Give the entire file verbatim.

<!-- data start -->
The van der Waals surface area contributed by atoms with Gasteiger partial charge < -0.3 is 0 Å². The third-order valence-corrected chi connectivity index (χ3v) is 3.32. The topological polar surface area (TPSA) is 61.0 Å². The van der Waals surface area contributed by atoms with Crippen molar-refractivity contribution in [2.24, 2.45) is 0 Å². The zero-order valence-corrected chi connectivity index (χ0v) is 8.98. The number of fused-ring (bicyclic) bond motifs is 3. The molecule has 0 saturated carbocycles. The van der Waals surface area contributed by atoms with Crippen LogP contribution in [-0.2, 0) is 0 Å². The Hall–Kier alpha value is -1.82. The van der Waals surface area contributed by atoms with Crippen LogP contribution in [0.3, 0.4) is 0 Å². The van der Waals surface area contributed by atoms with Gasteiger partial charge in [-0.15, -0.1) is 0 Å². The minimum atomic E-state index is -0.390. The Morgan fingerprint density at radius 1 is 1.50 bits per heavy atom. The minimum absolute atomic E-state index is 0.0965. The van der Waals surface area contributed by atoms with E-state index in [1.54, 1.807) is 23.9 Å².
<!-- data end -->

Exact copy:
The van der Waals surface area contributed by atoms with Gasteiger partial charge < -0.3 is 0 Å². The third-order valence-corrected chi connectivity index (χ3v) is 3.32. The topological polar surface area (TPSA) is 61.0 Å². The van der Waals surface area contributed by atoms with Crippen molar-refractivity contribution in [2.24, 2.45) is 0 Å². The zero-order valence-corrected chi connectivity index (χ0v) is 8.98. The number of fused-ring (bicyclic) bond motifs is 3. The molecule has 0 saturated carbocycles. The van der Waals surface area contributed by atoms with Crippen LogP contribution in [-0.2, 0) is 0 Å². The Hall–Kier alpha value is -1.82. The van der Waals surface area contributed by atoms with Crippen LogP contribution in [0.3, 0.4) is 0 Å². The van der Waals surface area contributed by atoms with Gasteiger partial charge in [-0.15, -0.1) is 0 Å². The minimum atomic E-state index is -0.390. The Morgan fingerprint density at radius 1 is 1.50 bits per heavy atom. The minimum absolute atomic E-state index is 0.0965. The van der Waals surface area contributed by atoms with E-state index in [1.54, 1.807) is 23.9 Å².